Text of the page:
AMD Ryzen Threadripper: Back to my Roots

Posted on October 26, 2017 by Brad Sams in Hardware with 40 Comments

Back in the late 90s, I built my first PC. The chip that I bought after cutting grass and doing various chores around the neighborhood was an AMD K6-2 450mhz processor.

That chip and subsequent PC (splurged for 128 MB of RAM and I think a 16 GB HDD) was the start of my PC journey and developed my love for writing. The first thing I ever ‘reviewed’ was Monster Truck Madness 2 on a Geocities page that I built which I suspect has now likely been deleted.

But it was AMD that was my first love in this space and when the company announced Ryzen and Threadripper, I know that it was only a matter of time before I left Intel behind to go back to my PC roots. While there isn’t anything wrong with Intel, AMD had fallen behind with their last generation chips which meant that it was Intel or nothing.

Fortunately, the tides are turning and AMD sent over a rig (it is a beast) to run through my workflow which has become quite demanding. Before we dive into that, here are the specs:

  • AMD Threadripper 1920x with 12 cores
  • NVIDIA GTX 1080Ti
  • 64GB of RAM
  • Gigabyte x399 AORUS Gaming 7 Motherboard
  • 512 GB Samsung 960 Pro M.2 SSD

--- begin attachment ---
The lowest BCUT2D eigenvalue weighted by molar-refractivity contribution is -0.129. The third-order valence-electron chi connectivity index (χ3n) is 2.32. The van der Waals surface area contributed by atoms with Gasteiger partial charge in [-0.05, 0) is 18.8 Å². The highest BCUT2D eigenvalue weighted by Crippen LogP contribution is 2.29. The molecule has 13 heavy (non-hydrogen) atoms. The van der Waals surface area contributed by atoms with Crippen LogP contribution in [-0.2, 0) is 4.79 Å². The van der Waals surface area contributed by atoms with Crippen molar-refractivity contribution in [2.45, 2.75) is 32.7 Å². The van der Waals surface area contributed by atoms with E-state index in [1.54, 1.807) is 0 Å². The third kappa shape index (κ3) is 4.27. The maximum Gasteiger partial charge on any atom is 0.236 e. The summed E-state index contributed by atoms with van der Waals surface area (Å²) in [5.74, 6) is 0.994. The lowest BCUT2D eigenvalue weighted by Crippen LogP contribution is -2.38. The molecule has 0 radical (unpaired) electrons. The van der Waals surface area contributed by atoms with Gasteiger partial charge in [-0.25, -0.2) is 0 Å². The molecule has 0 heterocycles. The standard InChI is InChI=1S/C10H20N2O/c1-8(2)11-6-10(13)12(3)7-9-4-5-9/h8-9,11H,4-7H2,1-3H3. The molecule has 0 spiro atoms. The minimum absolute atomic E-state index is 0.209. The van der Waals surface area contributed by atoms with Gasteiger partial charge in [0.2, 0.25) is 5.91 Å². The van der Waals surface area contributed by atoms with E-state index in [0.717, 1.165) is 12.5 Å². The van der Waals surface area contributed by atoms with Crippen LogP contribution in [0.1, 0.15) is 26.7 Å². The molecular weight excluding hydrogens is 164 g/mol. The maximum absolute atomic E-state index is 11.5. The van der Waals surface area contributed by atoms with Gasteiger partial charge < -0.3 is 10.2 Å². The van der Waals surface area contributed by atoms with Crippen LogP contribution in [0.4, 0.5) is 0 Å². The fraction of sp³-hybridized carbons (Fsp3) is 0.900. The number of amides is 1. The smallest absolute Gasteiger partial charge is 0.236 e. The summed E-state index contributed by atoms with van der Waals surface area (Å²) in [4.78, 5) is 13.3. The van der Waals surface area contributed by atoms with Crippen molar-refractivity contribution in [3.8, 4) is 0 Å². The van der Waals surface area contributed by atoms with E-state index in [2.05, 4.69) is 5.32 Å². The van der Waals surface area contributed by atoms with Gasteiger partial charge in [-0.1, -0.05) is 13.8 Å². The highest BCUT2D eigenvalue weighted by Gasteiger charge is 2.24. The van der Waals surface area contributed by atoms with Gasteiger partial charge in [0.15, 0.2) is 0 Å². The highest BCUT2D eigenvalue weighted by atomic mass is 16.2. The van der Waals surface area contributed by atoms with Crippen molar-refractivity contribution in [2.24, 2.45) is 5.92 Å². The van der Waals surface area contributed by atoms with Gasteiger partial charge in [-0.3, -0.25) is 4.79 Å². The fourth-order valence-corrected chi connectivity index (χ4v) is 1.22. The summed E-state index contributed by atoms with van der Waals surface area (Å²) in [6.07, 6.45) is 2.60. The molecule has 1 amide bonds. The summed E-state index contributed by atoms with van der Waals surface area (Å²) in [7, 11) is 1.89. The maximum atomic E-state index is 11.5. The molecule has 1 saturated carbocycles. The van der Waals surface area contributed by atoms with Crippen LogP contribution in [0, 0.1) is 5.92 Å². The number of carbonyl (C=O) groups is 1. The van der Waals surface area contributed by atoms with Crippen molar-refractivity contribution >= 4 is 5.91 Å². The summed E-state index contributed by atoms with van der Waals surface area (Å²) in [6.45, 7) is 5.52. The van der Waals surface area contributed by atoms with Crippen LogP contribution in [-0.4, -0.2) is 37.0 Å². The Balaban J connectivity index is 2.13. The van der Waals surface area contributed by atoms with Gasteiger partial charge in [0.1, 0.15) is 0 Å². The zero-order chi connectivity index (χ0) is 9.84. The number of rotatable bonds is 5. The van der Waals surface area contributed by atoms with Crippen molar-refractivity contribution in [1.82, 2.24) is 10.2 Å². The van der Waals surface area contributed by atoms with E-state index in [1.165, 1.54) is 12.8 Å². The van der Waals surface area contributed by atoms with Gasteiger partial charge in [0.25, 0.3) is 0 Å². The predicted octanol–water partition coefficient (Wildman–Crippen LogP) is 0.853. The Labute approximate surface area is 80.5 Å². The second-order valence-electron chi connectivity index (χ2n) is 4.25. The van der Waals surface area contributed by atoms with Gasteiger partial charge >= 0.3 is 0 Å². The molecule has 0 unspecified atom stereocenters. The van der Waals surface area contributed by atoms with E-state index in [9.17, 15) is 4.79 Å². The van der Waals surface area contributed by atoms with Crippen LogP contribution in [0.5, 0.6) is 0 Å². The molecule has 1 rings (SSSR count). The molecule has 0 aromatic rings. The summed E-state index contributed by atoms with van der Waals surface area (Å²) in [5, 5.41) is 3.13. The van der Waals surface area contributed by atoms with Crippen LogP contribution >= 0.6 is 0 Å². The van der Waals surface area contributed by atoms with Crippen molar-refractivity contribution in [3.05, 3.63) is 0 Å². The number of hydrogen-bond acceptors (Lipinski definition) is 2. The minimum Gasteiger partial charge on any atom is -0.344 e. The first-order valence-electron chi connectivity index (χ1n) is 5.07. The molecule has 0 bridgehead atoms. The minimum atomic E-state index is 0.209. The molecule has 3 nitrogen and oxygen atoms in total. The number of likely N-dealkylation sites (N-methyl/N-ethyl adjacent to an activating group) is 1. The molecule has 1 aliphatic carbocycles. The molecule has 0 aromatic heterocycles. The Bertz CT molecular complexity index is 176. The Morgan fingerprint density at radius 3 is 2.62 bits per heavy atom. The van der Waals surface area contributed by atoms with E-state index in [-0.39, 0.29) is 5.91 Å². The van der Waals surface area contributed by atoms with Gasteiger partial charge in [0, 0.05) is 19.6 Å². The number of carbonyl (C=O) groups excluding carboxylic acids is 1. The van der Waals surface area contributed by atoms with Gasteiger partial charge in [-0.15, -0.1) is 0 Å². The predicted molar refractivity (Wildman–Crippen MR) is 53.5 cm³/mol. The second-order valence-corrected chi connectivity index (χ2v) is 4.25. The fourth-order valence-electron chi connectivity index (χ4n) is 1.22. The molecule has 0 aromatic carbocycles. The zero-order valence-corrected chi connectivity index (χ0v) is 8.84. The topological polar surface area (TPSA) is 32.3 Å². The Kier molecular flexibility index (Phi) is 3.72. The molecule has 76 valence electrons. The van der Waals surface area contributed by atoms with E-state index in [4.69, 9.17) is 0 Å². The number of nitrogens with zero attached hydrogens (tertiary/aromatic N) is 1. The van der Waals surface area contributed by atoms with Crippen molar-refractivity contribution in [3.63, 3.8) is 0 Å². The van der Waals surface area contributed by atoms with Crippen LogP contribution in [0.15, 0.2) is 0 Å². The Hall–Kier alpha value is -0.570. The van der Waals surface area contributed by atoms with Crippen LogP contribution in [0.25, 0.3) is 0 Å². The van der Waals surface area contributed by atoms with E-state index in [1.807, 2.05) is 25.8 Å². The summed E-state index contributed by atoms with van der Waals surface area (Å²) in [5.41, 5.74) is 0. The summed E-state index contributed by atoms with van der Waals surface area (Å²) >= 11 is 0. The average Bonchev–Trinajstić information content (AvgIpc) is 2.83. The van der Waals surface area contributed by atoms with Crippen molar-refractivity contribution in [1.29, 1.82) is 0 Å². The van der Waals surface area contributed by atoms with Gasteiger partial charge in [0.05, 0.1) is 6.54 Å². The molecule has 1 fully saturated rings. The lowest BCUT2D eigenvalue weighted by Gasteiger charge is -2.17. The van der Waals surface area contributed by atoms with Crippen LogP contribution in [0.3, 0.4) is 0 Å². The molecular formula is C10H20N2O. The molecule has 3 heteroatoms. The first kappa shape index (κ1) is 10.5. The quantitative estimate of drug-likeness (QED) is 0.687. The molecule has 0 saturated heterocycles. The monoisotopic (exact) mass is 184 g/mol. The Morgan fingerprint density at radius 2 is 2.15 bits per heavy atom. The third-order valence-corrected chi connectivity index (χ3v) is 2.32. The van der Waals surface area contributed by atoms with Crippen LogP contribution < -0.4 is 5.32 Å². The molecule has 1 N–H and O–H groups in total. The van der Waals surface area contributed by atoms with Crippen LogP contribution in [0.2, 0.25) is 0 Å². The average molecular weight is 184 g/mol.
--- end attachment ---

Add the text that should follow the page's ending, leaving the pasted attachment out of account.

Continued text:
• 4TB HDD
  • Enough LEDs to be visible from the moon

While the verdict is still out if red LEDs makes it go faster and if blue makes it run at lower temps, the entire rig looks excellent. The machine was built by iBuyPower and while not the cleanest job I have ever seen for wiring, everything booted as expected out of the box; it’s a solid build by the company.

Over the next few weeks, I’m going to hammer on this machine much like I do with my other rigs to see how AMD’s new chips perform compared to my last generation Intel hardware.

I hit on these machines hard, regularly encoding 1080P/4K video, streaming content weekly on Mixr/YouTube, and letting XSplit eat up all my resources on a frequent basis while podcasting.

It’s during game streaming that my last rig would struggle as casting a game at high resolution, streaming using Mixr, and of course, running the game would cripple the machine unless I lowered some of the output settings. It was always a delicate balance of resolution and thermal management and while AMD is known to run hot, this machine is water-cooled.

If you have anything reasonable you want me to throw at this hardware, certainly let me know.

As these are new chips with a high number of cores, I honestly expect that they may get faster over time. With AMD optimizing the chipsets and Windows becoming better at multi-core operations, testing this machine over the long haul should make for an interesting case study.



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